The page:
−2

moonlune wrote (edited )

can u share with us ur email exchange with chompsky please

Something about the plan scares them, I think.

lmao

7

Blurp2 OP wrote

no, it was a long time ago and I've long since got rid of it.

−1

Blurp2 OP wrote

... and as far as "coming off savior-y" goes, I've never heard that criticism before, maybe because in person I don't. I'll give it some more thought; but just as a first take, it's a very ad hominem argument. We should criticize the thought, not the person? For example, just because Thomas Jefferson slept with his enslaved persons, that doesn't mean his ideas about freedom were bad ideas, does it? So even if the idea "comes off as" this or that, the idea itself still stands, I think...

−1

bloodrose wrote

For example, just because Thomas Jefferson slept with his enslaved persons, that doesn't mean his ideas about freedom were bad ideas, does it?

He didn't just fuck his slaves. He also enslaved the children from those relations. Motherfucker enslaved his own children. I don't give two shits about what he has to say if he's enslaving his own fucking children.

But also, he did a bunch of bullshit. He was the first instance of presidential overreach that created an awful fucking precedent that remains to this day. He literally talked about making a 4% profit on the birth of black children.

I....just....I would never listen to a word Thomas Jefferson had to say about anything. They had to have the constitutional congress when he was in France because he was such a tool he'd fuck it up....just...weird person to go to there.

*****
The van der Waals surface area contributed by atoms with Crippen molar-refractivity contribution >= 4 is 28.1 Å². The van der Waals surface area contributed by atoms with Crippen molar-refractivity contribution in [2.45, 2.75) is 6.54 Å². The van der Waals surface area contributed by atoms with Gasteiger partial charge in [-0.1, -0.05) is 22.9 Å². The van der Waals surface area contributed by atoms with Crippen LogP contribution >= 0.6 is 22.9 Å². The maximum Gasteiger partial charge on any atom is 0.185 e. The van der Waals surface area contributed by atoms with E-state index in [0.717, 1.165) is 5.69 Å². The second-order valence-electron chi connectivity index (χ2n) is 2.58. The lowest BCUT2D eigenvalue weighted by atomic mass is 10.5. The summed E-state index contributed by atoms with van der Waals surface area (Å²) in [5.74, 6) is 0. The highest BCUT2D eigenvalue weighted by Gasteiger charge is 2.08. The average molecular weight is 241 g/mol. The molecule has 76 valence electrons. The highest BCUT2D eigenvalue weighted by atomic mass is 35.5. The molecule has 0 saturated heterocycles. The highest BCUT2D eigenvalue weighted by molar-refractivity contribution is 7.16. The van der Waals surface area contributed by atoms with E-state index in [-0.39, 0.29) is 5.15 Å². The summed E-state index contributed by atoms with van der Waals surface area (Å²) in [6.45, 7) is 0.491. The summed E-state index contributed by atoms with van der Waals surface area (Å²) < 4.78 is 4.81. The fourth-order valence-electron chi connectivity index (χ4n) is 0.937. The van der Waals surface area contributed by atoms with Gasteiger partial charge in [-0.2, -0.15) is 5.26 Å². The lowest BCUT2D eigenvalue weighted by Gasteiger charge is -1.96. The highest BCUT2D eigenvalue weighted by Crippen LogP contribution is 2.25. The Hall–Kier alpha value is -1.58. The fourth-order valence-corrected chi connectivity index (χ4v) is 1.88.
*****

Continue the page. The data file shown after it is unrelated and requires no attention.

9

[deleted] wrote

−5

bloodrose wrote

LOL...Jealous of whites?!! HAHAHAHAHAA I'm so white I'm fucking see-through!

4

Styx wrote

My friend, how did you find this site?

5

Blurp2 OP wrote

... you're looking for someone to blame, aren't you...

−3

Styx wrote

Listen, how about you review this for us next? It's far more readable that those legal papers you've been going through.

7

Blurp2 OP wrote

aieeee... but I'm learning SO MUCH!!! And unlike anarchisticism, I actually have an interest in law.

−4

Styx wrote

And unlike anarchisticism, I actually have an interest in law.

This is why I asked how you found this site, which is primarily for the people with an interest in anarchism.

8

Blurp2 OP wrote

Hmm. I wonder.

Would it interest you to know that anarchy rules our legal system, here in America? True. The legal system is dominated by practicing anarchists - they don't admit it of course, but they are - whose decisions about the fates of everyone who enters the legal system as an Accused Person are governed by only the most tangential relationship to anything a legislature cooked up, as punishment for crime.

So you see the law has a great deal to do with anarchy, in this country. Does that interest you?

−4

tuesday wrote

What?

8

Blurp2 OP wrote